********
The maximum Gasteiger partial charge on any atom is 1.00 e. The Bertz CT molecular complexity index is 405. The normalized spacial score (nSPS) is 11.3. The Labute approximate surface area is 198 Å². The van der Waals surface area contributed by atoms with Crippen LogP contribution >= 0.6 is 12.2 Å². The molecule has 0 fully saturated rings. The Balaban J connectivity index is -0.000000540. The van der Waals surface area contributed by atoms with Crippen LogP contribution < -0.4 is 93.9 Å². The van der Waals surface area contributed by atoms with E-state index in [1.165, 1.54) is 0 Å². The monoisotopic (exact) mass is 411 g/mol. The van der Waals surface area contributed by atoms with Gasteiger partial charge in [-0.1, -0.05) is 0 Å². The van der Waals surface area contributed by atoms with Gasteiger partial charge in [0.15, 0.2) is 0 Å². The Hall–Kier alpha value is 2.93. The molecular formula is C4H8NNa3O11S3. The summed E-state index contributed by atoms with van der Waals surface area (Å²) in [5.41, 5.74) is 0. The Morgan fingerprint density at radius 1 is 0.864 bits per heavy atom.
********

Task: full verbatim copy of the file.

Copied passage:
The maximum Gasteiger partial charge on any atom is 1.00 e. The Bertz CT molecular complexity index is 405. The normalized spacial score (nSPS) is 11.3. The Labute approximate surface area is 198 Å². The van der Waals surface area contributed by atoms with Crippen LogP contribution >= 0.6 is 12.2 Å². The molecule has 0 fully saturated rings. The Balaban J connectivity index is -0.000000540. The van der Waals surface area contributed by atoms with Crippen LogP contribution < -0.4 is 93.9 Å². The van der Waals surface area contributed by atoms with E-state index in [1.165, 1.54) is 0 Å². The monoisotopic (exact) mass is 411 g/mol. The van der Waals surface area contributed by atoms with Gasteiger partial charge in [-0.1, -0.05) is 0 Å². The van der Waals surface area contributed by atoms with Gasteiger partial charge in [0.15, 0.2) is 0 Å². The Hall–Kier alpha value is 2.93. The molecular formula is C4H8NNa3O11S3. The summed E-state index contributed by atoms with van der Waals surface area (Å²) in [5.41, 5.74) is 0. The Morgan fingerprint density at radius 1 is 0.864 bits per heavy atom.